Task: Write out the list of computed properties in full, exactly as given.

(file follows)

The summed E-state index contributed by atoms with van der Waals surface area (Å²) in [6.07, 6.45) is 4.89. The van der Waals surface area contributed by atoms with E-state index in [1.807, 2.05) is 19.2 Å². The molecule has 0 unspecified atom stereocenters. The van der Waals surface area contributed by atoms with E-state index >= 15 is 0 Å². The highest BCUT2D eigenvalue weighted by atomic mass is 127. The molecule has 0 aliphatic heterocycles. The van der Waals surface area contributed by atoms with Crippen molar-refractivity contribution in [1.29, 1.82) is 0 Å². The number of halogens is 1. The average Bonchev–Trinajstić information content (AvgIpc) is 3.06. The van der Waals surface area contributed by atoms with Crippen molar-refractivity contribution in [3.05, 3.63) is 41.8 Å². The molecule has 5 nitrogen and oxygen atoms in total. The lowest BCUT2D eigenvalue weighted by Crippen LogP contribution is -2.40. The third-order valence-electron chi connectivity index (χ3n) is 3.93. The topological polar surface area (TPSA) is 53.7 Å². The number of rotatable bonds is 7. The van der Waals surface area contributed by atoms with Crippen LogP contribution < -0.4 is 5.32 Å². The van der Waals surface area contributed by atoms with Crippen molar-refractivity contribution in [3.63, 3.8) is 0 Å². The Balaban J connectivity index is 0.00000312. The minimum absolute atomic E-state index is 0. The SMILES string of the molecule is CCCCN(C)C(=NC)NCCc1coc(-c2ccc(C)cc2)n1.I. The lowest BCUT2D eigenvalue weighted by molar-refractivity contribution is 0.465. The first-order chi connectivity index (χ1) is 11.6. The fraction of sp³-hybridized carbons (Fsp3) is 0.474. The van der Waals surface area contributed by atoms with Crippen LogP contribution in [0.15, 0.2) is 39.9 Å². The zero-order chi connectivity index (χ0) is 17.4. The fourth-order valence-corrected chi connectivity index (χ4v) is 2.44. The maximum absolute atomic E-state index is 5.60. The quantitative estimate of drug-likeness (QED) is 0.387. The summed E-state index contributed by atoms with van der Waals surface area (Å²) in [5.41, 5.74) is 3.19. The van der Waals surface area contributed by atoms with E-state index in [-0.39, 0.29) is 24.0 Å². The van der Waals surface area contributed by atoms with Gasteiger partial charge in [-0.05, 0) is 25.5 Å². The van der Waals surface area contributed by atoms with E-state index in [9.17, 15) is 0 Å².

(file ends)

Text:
The summed E-state index contributed by atoms with van der Waals surface area (Å²) in [6.07, 6.45) is 4.89. The van der Waals surface area contributed by atoms with E-state index in [1.807, 2.05) is 19.2 Å². The molecule has 0 unspecified atom stereocenters. The van der Waals surface area contributed by atoms with E-state index >= 15 is 0 Å². The highest BCUT2D eigenvalue weighted by atomic mass is 127. The molecule has 0 aliphatic heterocycles. The van der Waals surface area contributed by atoms with Crippen molar-refractivity contribution in [1.29, 1.82) is 0 Å². The number of halogens is 1. The average Bonchev–Trinajstić information content (AvgIpc) is 3.06. The van der Waals surface area contributed by atoms with Crippen molar-refractivity contribution in [3.05, 3.63) is 41.8 Å². The molecule has 5 nitrogen and oxygen atoms in total. The lowest BCUT2D eigenvalue weighted by Crippen LogP contribution is -2.40. The third-order valence-electron chi connectivity index (χ3n) is 3.93. The topological polar surface area (TPSA) is 53.7 Å². The number of rotatable bonds is 7. The van der Waals surface area contributed by atoms with Crippen LogP contribution < -0.4 is 5.32 Å². The van der Waals surface area contributed by atoms with Crippen molar-refractivity contribution in [3.63, 3.8) is 0 Å². The Balaban J connectivity index is 0.00000312. The minimum absolute atomic E-state index is 0. The SMILES string of the molecule is CCCCN(C)C(=NC)NCCc1coc(-c2ccc(C)cc2)n1.I. The lowest BCUT2D eigenvalue weighted by molar-refractivity contribution is 0.465. The first-order chi connectivity index (χ1) is 11.6. The fraction of sp³-hybridized carbons (Fsp3) is 0.474. The van der Waals surface area contributed by atoms with Crippen LogP contribution in [0.15, 0.2) is 39.9 Å². The zero-order chi connectivity index (χ0) is 17.4. The fourth-order valence-corrected chi connectivity index (χ4v) is 2.44. The maximum absolute atomic E-state index is 5.60. The quantitative estimate of drug-likeness (QED) is 0.387. The summed E-state index contributed by atoms with van der Waals surface area (Å²) in [5.41, 5.74) is 3.19. The van der Waals surface area contributed by atoms with E-state index in [-0.39, 0.29) is 24.0 Å². The van der Waals surface area contributed by atoms with Gasteiger partial charge in [-0.05, 0) is 25.5 Å². The van der Waals surface area contributed by atoms with E-state index in [9.17, 15) is 0 Å².